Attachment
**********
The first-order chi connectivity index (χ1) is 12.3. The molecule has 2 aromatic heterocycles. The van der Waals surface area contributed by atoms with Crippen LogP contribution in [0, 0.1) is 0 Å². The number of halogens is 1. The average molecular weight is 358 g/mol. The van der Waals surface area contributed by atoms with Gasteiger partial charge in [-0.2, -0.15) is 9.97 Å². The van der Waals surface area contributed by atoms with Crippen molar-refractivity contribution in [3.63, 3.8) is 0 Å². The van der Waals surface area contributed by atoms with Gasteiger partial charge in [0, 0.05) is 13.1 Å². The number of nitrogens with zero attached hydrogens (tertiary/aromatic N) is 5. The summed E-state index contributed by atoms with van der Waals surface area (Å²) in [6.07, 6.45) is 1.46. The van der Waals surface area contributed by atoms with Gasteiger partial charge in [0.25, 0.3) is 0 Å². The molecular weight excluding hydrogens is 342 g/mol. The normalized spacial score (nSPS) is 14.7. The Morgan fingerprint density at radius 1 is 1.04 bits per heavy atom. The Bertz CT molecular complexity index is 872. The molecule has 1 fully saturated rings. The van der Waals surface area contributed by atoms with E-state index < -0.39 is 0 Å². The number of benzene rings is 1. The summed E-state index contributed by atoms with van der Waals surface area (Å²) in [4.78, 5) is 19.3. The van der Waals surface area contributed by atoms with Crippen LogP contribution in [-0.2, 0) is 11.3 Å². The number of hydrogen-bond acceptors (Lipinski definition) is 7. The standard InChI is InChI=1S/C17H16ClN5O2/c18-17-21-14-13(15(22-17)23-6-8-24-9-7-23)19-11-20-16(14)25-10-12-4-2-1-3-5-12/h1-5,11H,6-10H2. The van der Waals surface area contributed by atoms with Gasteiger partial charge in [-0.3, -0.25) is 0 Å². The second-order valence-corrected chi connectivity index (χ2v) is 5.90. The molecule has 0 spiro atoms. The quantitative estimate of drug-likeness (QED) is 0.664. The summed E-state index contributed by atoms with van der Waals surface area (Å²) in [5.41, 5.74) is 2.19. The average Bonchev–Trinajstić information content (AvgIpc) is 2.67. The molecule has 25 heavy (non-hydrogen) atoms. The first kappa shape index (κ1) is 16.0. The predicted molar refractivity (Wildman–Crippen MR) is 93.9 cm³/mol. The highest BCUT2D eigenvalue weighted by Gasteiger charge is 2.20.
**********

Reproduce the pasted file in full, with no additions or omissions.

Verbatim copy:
The first-order chi connectivity index (χ1) is 12.3. The molecule has 2 aromatic heterocycles. The van der Waals surface area contributed by atoms with Crippen LogP contribution in [0, 0.1) is 0 Å². The number of halogens is 1. The average molecular weight is 358 g/mol. The van der Waals surface area contributed by atoms with Gasteiger partial charge in [-0.2, -0.15) is 9.97 Å². The van der Waals surface area contributed by atoms with Crippen molar-refractivity contribution in [3.63, 3.8) is 0 Å². The van der Waals surface area contributed by atoms with Gasteiger partial charge in [0, 0.05) is 13.1 Å². The number of nitrogens with zero attached hydrogens (tertiary/aromatic N) is 5. The summed E-state index contributed by atoms with van der Waals surface area (Å²) in [6.07, 6.45) is 1.46. The van der Waals surface area contributed by atoms with Gasteiger partial charge in [0.25, 0.3) is 0 Å². The molecular weight excluding hydrogens is 342 g/mol. The normalized spacial score (nSPS) is 14.7. The Morgan fingerprint density at radius 1 is 1.04 bits per heavy atom. The Bertz CT molecular complexity index is 872. The molecule has 1 fully saturated rings. The van der Waals surface area contributed by atoms with E-state index < -0.39 is 0 Å². The number of benzene rings is 1. The summed E-state index contributed by atoms with van der Waals surface area (Å²) in [4.78, 5) is 19.3. The van der Waals surface area contributed by atoms with Crippen LogP contribution in [-0.2, 0) is 11.3 Å². The number of hydrogen-bond acceptors (Lipinski definition) is 7. The standard InChI is InChI=1S/C17H16ClN5O2/c18-17-21-14-13(15(22-17)23-6-8-24-9-7-23)19-11-20-16(14)25-10-12-4-2-1-3-5-12/h1-5,11H,6-10H2. The van der Waals surface area contributed by atoms with Gasteiger partial charge in [-0.3, -0.25) is 0 Å². The second-order valence-corrected chi connectivity index (χ2v) is 5.90. The molecule has 0 spiro atoms. The quantitative estimate of drug-likeness (QED) is 0.664. The summed E-state index contributed by atoms with van der Waals surface area (Å²) in [5.41, 5.74) is 2.19. The average Bonchev–Trinajstić information content (AvgIpc) is 2.67. The molecule has 25 heavy (non-hydrogen) atoms. The first kappa shape index (κ1) is 16.0. The predicted molar refractivity (Wildman–Crippen MR) is 93.9 cm³/mol. The highest BCUT2D eigenvalue weighted by Gasteiger charge is 2.20.